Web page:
Chapter 1

Why Study Money,
Banking, and
Financial Markets?
Chapter 1
What are interest rates?
 Why are they important?
 How different interest rates are related to
each other?
 How can “the government” control interest
 Why does it control them?
 Should it?
Why Study Money, Banking, and
Financial Markets
To examine how financial markets such as
bond, stock and foreign exchange markets
To examine how financial institutions such
as banks and insurance companies work
To examine the role of money in the
Financial Markets
Markets in which funds are transferred
from people who have an excess of
available funds to people who have a
shortage of funds
Bond market
 Stock market
 Foreign exchange market
The Bond Market
A security (financial instrument) is a claim
on the issuer’s future income or assets
A bond is a debt security that promises to
make payments periodically for a specified
period of time
An interest rate is the cost of borrowing or
the price paid for the rental of funds
Interest Rates on
Selected Bonds
The Stock Market
Common stock represents a share of
ownership in a corporation
A share of stock is a claim on the earnings
and assets of the corporation
S & P 500
International Finance
Financial markets have become increasingly
integrated throughout the world.
The international financial system has
tremendous impact on domestic economies:
How a country’s choice of exchange rate policy affect
its monetary policy?
How capital controls impact domestic financial systems
and therefore the performance of the economy?
Which should be the role of international financial
institutions like the IMF?
The Foreign Exchange Market
The foreign exchange market is where
funds are converted from one currency
into another
The foreign exchange rate is the price of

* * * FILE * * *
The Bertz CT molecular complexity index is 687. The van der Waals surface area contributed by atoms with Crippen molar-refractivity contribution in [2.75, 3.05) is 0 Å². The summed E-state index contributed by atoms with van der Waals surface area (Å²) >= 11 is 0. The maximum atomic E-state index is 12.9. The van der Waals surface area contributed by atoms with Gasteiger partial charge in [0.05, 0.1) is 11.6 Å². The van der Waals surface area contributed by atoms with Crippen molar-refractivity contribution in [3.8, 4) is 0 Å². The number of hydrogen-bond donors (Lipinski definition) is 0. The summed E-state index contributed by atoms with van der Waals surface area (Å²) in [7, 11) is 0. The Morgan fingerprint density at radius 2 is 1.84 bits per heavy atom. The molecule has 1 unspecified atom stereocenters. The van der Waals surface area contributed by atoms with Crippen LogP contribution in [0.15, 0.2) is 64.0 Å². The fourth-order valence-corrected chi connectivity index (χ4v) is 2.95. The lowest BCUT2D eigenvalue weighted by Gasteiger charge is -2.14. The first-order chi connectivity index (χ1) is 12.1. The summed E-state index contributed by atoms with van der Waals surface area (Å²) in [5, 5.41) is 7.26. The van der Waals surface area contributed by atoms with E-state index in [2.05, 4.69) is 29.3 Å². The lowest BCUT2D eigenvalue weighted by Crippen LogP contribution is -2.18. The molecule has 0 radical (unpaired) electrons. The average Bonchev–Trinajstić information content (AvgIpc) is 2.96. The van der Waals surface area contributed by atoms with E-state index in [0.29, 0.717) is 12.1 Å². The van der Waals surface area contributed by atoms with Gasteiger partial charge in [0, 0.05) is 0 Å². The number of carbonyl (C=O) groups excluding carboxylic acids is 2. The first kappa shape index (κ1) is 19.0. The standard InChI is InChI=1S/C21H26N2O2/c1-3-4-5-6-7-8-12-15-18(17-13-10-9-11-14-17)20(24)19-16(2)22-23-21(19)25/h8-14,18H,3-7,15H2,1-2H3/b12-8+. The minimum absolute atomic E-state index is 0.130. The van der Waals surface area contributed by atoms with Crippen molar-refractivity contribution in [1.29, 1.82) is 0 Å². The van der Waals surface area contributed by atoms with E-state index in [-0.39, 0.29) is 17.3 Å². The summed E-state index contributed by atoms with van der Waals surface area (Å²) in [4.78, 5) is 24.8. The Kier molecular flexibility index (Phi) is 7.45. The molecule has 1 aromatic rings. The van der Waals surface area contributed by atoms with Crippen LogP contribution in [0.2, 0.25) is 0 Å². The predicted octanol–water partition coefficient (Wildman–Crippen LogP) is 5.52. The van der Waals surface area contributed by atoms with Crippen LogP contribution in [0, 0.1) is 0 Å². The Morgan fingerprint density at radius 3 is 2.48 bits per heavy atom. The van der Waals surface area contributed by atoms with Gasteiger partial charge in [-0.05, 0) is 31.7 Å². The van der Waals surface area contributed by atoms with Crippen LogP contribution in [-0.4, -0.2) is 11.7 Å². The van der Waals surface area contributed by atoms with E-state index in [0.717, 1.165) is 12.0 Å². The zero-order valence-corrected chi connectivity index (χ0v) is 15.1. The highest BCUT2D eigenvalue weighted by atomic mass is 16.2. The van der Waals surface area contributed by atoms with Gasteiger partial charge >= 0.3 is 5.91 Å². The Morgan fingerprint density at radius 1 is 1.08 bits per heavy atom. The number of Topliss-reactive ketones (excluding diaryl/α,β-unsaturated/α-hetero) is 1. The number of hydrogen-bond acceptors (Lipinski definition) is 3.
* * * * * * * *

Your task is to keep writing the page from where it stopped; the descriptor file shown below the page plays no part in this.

one currency in terms of another currency
The foreign exchange market determines
the foreign exchange rate
Exchange Rate of the U.S. Dollar
Financial Institutions
Financial Intermediaries: institutions that
borrow funds from people who have saved
and make loans to other people:
Banks: accept deposits and make loans
Other Financial Institutions: insurance
companies, finance companies, pension funds,
mutual funds and investment banks
Financial Innovation: in particular, the
advent of the information age and e-finance
Financial Crises
Financial crises are major disruptions in
financial markets that are characterized by
sharp declines in asset prices and the
failures of many financial and nonfinancial
Money and Business Cycles
Evidence suggests that money plays an
important role in generating business
Recessions (unemployment) and
expansions affect all of us
Monetary Theory ties changes in the
money supply to changes in aggregate
economic activity and the price level
Monetary Base (Cur+Res)
Money and Inflation
The aggregate price level is the average
price of goods and services in an economy
A continual rise in the price level (inflation)
affects all economic players
Data shows a connection between the
money supply and the price level
Aggregate Price Level and the Money
Supply in the United States, 1950–2008
Average Inflation Rate Versus Average Rate of Money
Growth for Selected Countries, 1997–2007
Source: International Financial Statistics.
Money and Interest Rates
Interest rates are the price of money
Prior to 1980, the rate of money growth
and the interest rate on long-term
Treasury bonds were closely tied
Since then, the relationship is less clear
but the rate of money growth is still an
important determinant of interest rates
Money Growth (M2 Annual Rate) and Interest Rates
(Long-Term U.S. Treasury Bonds), 1950–2008
Sources: Federal Reserve Bulletin, p. A4, Table 1.10;
Monetary and Fiscal Policy
Monetary policy is the management of the
money supply and interest rates
Conducted in the U.S. by the Federal Reserve
System (Fed)
Fiscal policy deals with government spending
and taxation
Budget deficit is the excess of expenditures over
revenues for a particular year
Budget surplus is the excess of revenues over
expenditures for a particular year
Any deficit must be financed by borrowing
Federal Government Budget Surplus or Deficit as a
Percentage of Gross Domestic Product, 1920–2012
The Road Map
A simplified approach to the demand for
 The concept of equilibrium
 Basic supply and demand to explain
behavior in financial markets
 The search for profits
 An approach to financial structure based on
transaction costs and asymmetric
 Aggregate supply and demand analysis